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In Einstein's famous thought example involving a fast-moving train (say with a velocity of $c/2$), we assume that lightning strikes occur simultaneously at the front and rear end of the train as viewed from an observer at a platform outside of the moving train. For an observer sitting at the center of the train, however, one of the strikes will then appear to happen before the other as the lightning strike which occurs at the front of the train will have a shorter distance to travel before it "catches up" with the observer. This I fully understand.

Now on to the part which confuses me. For the observer on the train, the two observed lightning strikes may be registered as two separate events, say event A and event B. The observer on the train could then, hypothetically, use a clock to estimate the time difference between the two events. For the observer on the platform, however, due to time dilation effects and the Lorentz factor, I would assume that a clock used by this external observer would register the time between the two events as longer than what the clock used by the observer on the train would show.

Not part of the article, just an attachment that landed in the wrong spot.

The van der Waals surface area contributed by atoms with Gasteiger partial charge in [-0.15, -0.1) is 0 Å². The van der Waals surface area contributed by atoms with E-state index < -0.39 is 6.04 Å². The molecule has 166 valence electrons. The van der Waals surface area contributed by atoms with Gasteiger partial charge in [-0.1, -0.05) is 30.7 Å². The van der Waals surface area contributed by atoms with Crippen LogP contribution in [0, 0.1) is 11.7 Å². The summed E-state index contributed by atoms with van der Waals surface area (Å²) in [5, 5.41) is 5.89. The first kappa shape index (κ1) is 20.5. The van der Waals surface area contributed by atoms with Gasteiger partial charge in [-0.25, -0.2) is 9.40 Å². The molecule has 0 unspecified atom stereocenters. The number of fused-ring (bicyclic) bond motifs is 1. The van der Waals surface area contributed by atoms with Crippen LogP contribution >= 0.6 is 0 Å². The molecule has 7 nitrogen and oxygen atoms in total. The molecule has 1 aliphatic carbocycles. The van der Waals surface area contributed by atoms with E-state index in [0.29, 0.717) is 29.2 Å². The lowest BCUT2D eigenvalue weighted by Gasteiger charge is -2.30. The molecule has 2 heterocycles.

All this makes me a bit confused. The observer on the platform views the two lightning strikes as occuring simultaneously, but, at the same time, a clock used by this observer would show that longer time would pass between events A and B compared to the time registered by the observer on the train. This seems paradoxical to me, so if someone could clear up my confusion, then I would be extremely grateful!

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    $\begingroup$ In your first paragraph, you assume that for an observer on the platform, the two lightning strikes are simultaneous --- that is, the time difference between them is zero. In your second, you say that you expect that for an observer on the platform, the time difference between them is longer than it is for an observer on the train, which means in particular that the time difference is not zero. You've assumed it's zero, so how can you expect it to not be zero? $\endgroup$